Ketosis is how I and millions of others have lost weight, even among those who don’t know what ketosis is. Anyone who has ever restricted their diet in any way, including fasting, likely has experienced extended periods of ketosis with no conscious intention being required — ketosis simply happens when carbs and sugar are restricted, and even commercial diets like Weight Watchers are quite restrictive along these lines. Other ketogenic gains often are experienced in relation to hunger, cravings, mood, energy, stamina, alertness, and focus. The point here, though, was weight loss and once again it was a glorious success.

That such studies are finally being done involving the military indicates that, after a century of research, government officials are maybe finally coming around to taking ketosis seriously. It’s understandable why drug companies and doctors have been resistant, since there is no profit in a healthy sustainable diet, but profit isn’t a concern for the military or shouldn’t be, although military contractors who provide the food might disagree (high-carb food is cheaper to provide because of high-yield crops subsidized for a half century by the government). If the USDA won’t change its guidelines, maybe the military should develop its own. A military filled with those of less than optimal health is a national security threat.

As for the rest of us, maybe it’s time we look to the studies and make informed decisions for ourselves. Not many doctors know about this kind of research. And if anything, doctors have a misinformed fear about ketosis because of confusion with diabetic ketoacidosis. Doctors aren’t exactly the most knowledgeable group when it comes to nutrition, as many have noted. And the government is too tied up with agricultural and food corporations. Any positive changes will have to come from the bottom up. These changes are already happening in a growing movement in support of alternative diets such as ketogenic low-carb, which is maybe what brought it to the attention of some military officials.

Government will eventually come around out of necessity. A global superpower can’t maintain itself in the long run with a malnourished and obese population. The healthcare costs and lost sick days alone could cripple society — even now most of the healthcare costs go to a few preventable diseases like diabetes. I’m willing to bet that when the next world war is fought the soldiers will be eating low-carb, high-fat rations made with nutrient-dense ingredients. Not doing so would risk having an inferior military. For-profit ideology only goes so far when the stakes are high.

* * *

Is U.S. Nutrition Policy Making the Military (and Recruits) too Fat to Fight?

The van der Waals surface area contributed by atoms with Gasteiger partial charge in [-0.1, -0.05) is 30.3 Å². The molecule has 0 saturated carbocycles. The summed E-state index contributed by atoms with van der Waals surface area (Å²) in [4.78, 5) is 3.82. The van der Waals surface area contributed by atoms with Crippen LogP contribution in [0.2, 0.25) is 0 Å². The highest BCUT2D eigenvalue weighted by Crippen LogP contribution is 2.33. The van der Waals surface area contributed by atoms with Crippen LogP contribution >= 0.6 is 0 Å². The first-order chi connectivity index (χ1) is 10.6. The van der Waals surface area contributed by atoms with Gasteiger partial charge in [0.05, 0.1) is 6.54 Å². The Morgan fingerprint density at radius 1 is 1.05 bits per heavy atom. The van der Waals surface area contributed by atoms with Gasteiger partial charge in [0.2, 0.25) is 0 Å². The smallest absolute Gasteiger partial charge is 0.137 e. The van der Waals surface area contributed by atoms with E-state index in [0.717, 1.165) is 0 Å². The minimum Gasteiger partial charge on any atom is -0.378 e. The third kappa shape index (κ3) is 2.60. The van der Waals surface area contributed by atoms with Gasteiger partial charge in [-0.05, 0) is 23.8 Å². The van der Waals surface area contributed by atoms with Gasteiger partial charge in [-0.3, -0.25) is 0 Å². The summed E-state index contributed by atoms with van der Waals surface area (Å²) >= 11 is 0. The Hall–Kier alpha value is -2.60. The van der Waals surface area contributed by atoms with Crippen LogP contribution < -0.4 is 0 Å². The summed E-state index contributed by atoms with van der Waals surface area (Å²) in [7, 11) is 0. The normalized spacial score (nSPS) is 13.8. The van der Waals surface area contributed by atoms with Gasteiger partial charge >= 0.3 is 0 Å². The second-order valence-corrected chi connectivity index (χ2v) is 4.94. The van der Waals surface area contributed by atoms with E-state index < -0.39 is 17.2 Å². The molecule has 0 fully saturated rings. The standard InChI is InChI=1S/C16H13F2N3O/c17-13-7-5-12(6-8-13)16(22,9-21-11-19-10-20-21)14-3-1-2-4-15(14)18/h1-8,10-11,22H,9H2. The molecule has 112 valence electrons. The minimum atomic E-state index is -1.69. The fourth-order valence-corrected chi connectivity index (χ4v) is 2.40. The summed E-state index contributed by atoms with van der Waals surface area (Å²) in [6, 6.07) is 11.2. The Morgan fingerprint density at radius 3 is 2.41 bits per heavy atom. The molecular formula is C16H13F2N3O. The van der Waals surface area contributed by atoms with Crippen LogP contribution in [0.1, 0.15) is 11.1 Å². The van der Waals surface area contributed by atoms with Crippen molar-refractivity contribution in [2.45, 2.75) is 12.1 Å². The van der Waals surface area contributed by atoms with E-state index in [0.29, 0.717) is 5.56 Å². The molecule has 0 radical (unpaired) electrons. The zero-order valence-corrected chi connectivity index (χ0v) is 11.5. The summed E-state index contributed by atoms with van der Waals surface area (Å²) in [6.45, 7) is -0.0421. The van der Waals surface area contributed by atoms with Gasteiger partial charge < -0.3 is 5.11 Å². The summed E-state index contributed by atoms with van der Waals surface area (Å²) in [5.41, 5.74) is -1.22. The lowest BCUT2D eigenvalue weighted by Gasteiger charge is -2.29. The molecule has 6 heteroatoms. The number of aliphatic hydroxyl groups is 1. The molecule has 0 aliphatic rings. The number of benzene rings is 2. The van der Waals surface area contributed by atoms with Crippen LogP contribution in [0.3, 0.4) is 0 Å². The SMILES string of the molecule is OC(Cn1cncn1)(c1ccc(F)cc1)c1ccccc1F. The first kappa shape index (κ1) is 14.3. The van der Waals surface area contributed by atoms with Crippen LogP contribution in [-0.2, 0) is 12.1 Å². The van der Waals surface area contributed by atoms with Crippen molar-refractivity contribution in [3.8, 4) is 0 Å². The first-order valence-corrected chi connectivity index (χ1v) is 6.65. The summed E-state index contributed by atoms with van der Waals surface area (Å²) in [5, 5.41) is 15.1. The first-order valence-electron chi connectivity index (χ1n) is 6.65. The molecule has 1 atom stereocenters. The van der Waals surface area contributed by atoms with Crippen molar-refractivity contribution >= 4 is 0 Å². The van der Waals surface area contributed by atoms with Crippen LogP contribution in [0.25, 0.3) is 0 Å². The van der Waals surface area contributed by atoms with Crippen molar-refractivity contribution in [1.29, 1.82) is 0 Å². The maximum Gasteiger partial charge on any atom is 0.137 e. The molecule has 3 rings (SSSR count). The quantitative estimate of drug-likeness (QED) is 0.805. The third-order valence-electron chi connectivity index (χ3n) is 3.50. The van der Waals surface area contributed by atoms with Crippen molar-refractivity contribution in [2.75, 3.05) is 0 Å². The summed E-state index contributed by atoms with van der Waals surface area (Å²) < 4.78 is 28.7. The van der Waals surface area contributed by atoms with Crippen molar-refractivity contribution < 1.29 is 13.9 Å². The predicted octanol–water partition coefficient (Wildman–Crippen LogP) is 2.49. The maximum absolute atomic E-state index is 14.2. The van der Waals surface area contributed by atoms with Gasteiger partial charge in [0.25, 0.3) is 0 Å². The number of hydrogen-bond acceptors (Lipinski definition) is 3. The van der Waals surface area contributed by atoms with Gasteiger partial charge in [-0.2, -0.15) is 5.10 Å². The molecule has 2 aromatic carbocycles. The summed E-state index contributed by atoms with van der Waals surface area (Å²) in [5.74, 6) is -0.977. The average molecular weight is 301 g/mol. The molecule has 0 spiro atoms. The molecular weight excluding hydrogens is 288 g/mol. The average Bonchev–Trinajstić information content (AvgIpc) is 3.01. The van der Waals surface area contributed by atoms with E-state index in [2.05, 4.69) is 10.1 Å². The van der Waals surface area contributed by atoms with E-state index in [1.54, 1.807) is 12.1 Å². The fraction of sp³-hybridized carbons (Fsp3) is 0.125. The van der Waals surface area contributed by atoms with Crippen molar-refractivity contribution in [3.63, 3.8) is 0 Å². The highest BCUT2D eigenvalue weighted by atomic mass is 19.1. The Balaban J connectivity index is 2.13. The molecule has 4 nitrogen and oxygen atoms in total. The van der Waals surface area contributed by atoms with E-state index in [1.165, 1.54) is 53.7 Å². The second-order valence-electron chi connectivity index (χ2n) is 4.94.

from Nutrition Coalition

This year, for the first time since 2005, the Army fell short of its recruitment goal, according to the recent report, “Unhealthy and Unprepared,” by The Council for a Strong America, a group of retired generals and admirals. Obesity was largely to blame. Some 71% of young people between the ages of 17 and 24 fail to qualify for military service, says the report. These alarming numbers raise the disturbing question of whether the U.S. will be able to continue the luxury of maintaining an all-volunteer army in the future.

Another recent study, this one by the Rand Corporation found that some two-thirds of the nation’s active military personnel are overweight or obese. Topping the scale is the Army, with 69.4% of its personnel overweight or obese. But even the trimmest military branch – the Marine Corps – isn’t much better, at 60.9%. These numbers may be misleading, since “obesity” is defined by BMI (body mass index), which does not distinguish between whether extra pounds come fat or muscle—the latter being more likely to be the case in the military. Still, rates of 60-69% are disturbingly high. Since these folks are following the military’s exercise program, we certainly can’t blame them for shirking on physical activity.

It seems, in fact, that the U.S. military diet actually worsens health, according to an Army publication six years ago. Chanel S. Weaver of the U.S. Army Public Health Command wrote, “Even those Soldiers who are actually fit enough to deploy can face challenges in maintaining a healthy weight while serving in the deployed environment.”

In the article, Dr. Theresa Jackson, a public health scientist at the U.S. Army Public Health Command, states, “Literature suggests that fitness decreases and fat mass increases during deployments.” This is an astonishing fact: fitness declines in the military, despite mandated regular exercise.